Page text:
How Do You Build a Political Movement?

A fundraising fight between Bernie Sanders and Hillary Clinton highlights competing visions over money in politics, and how to strengthen the political left.

Randall Hill / Reuters

Just when it looked like Bernie Sanders might be poised to tone down his criticism of Hillary Clinton, the Democratic presidential candidate signaled he won’t shy away from a fight. The Sanders campaign escalated its condemnation of the Clinton campaign’s fundraising methods on Monday, seizing on a Politico report to accuse Clinton of “looting funds meant for the state parties to skirt fundraising limits on her presidential campaign.”

The charge highlights a broader divide between the rival candidates. Clinton has worked to strengthen the institutional machinery of the Democratic Party. Her efforts have funneled money into national and state party committees in ways that are likely to build up permanent party infrastructure. Sanders, on the other hand, has run a campaign that privileges purity tests above party loyalty, and individuals above institutions. He has elevated the profile of a select pool of progressive Democratic candidates fighting for election to Congress, and cultivated a grassroots network of intensely-devoted small-dollar donors.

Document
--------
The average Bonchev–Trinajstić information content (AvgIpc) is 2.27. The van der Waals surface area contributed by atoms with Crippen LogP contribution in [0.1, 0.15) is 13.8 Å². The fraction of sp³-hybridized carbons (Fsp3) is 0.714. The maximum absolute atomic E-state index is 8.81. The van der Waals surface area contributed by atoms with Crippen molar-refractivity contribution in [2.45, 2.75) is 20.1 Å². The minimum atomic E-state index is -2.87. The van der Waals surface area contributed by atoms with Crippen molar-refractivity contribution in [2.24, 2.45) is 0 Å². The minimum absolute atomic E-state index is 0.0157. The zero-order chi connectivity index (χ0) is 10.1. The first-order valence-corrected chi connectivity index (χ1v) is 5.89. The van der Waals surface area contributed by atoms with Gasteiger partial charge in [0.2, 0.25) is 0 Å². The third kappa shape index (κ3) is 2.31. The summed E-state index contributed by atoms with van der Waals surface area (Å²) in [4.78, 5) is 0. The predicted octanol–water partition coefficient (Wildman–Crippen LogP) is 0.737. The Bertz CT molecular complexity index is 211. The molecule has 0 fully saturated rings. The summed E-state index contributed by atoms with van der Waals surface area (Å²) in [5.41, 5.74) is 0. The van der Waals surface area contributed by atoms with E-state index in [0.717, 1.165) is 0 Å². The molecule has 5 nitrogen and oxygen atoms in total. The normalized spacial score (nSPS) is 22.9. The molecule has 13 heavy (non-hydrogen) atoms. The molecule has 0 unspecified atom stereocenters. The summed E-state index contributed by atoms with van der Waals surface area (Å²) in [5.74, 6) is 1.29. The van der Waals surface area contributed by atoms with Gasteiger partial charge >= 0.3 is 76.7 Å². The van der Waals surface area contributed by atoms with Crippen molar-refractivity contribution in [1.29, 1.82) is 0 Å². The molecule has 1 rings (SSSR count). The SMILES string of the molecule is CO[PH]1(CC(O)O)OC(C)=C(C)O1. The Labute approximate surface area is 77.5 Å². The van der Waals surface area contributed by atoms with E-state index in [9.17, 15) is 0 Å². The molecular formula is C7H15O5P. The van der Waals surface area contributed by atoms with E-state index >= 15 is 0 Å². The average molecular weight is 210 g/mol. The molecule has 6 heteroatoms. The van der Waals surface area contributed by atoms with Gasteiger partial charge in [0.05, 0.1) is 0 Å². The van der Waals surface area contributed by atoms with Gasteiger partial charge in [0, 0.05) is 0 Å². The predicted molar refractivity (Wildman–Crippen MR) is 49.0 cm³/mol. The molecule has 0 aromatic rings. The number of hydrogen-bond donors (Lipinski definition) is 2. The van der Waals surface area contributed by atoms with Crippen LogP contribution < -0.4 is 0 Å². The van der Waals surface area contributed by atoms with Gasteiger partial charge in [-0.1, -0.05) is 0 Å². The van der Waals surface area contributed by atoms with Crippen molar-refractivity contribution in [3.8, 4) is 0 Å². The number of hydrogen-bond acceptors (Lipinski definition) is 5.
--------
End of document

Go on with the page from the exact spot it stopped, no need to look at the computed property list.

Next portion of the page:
The trigger for the Sanders campaign’s most recent criticism was a deep dive from Politico into the inner-workings of the Hillary Victory Fund, a fundraising venture for the Clinton campaign, the Democratic National Committee, and 32 state Democratic parties. It found that state parties have retained less than 1 percent of $61 million raised by the arrangement. The article also cited allegations from state fundraisers that some of the state parties are effectively “acting as money laundering conduits” for the DNC and the Clinton campaign.

The fundraising fight has reignited a back-and-forth over which candidate has done more to help Democrats. The Sanders campaign suggested that the way the money-raising venture has been run contradicts “Clinton’s pledges to rebuild state parties.” A campaign press release added that Sanders has “raised money for three progressive Democratic candidates for the House of Representatives” and “unlike the Hillary Victory Fund, every dollar went directly to helping the candidates.”

The DNC refuted the possibility of any wrongdoing. “The suggestion there’s anything unusual about our joint victory funds has no basis in the law or reality, as recognized by numerous independent experts that have looked at this,” Luis Miranda, a DNC spokesperson said in a statement. The Clinton campaign, meanwhile, emphasized its work in support of Democrats nationwide. “Helping Democrats win up and down the ballot is a top priority for Hillary Clinton,” Josh Schwerin, a campaign spokesperson, said in a statement, “which is why she’s raised more than $46 million for the DNC and state parties across the country.” He added that “funds raised through the Hillary Victory Fund are now being used to fund and staff organizing programs in Ohio, Virginia, Florida and states across the country.”